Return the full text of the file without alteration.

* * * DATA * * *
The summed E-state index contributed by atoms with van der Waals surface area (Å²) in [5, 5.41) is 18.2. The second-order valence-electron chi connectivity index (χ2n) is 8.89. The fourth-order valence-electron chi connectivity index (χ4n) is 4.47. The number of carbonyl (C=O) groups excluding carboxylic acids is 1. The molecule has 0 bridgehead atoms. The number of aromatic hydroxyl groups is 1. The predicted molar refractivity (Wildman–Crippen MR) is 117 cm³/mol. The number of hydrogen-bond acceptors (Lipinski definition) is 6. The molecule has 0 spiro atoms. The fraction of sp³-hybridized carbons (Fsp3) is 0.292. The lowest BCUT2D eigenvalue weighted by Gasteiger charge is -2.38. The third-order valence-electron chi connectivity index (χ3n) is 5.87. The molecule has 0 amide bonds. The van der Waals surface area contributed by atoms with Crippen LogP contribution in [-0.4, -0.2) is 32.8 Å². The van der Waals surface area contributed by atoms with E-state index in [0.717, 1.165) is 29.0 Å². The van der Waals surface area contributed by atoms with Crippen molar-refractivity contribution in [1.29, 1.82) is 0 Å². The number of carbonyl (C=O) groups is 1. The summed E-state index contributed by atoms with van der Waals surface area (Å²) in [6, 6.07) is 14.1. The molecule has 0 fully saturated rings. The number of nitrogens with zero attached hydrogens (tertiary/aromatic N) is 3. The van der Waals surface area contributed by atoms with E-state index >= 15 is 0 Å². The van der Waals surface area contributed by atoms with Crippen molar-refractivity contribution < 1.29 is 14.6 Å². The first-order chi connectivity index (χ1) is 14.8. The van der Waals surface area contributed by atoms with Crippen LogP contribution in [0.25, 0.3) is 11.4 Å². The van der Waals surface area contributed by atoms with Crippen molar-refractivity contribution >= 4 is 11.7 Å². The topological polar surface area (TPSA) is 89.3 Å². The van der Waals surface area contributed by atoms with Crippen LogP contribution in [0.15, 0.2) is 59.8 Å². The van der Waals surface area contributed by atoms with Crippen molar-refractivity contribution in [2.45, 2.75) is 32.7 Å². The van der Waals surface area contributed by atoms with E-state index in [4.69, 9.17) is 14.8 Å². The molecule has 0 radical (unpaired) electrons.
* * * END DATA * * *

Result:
The summed E-state index contributed by atoms with van der Waals surface area (Å²) in [5, 5.41) is 18.2. The second-order valence-electron chi connectivity index (χ2n) is 8.89. The fourth-order valence-electron chi connectivity index (χ4n) is 4.47. The number of carbonyl (C=O) groups excluding carboxylic acids is 1. The molecule has 0 bridgehead atoms. The number of aromatic hydroxyl groups is 1. The predicted molar refractivity (Wildman–Crippen MR) is 117 cm³/mol. The number of hydrogen-bond acceptors (Lipinski definition) is 6. The molecule has 0 spiro atoms. The fraction of sp³-hybridized carbons (Fsp3) is 0.292. The lowest BCUT2D eigenvalue weighted by Gasteiger charge is -2.38. The third-order valence-electron chi connectivity index (χ3n) is 5.87. The molecule has 0 amide bonds. The van der Waals surface area contributed by atoms with Crippen LogP contribution in [-0.4, -0.2) is 32.8 Å². The van der Waals surface area contributed by atoms with E-state index in [0.717, 1.165) is 29.0 Å². The van der Waals surface area contributed by atoms with Crippen molar-refractivity contribution in [1.29, 1.82) is 0 Å². The number of carbonyl (C=O) groups is 1. The summed E-state index contributed by atoms with van der Waals surface area (Å²) in [6, 6.07) is 14.1. The molecule has 0 fully saturated rings. The number of nitrogens with zero attached hydrogens (tertiary/aromatic N) is 3. The van der Waals surface area contributed by atoms with E-state index >= 15 is 0 Å². The van der Waals surface area contributed by atoms with Crippen molar-refractivity contribution < 1.29 is 14.6 Å². The first-order chi connectivity index (χ1) is 14.8. The van der Waals surface area contributed by atoms with Crippen LogP contribution in [0.25, 0.3) is 11.4 Å². The van der Waals surface area contributed by atoms with Crippen molar-refractivity contribution >= 4 is 11.7 Å². The topological polar surface area (TPSA) is 89.3 Å². The van der Waals surface area contributed by atoms with Crippen LogP contribution in [0.15, 0.2) is 59.8 Å². The van der Waals surface area contributed by atoms with Crippen molar-refractivity contribution in [2.45, 2.75) is 32.7 Å². The van der Waals surface area contributed by atoms with E-state index in [4.69, 9.17) is 14.8 Å². The molecule has 0 radical (unpaired) electrons.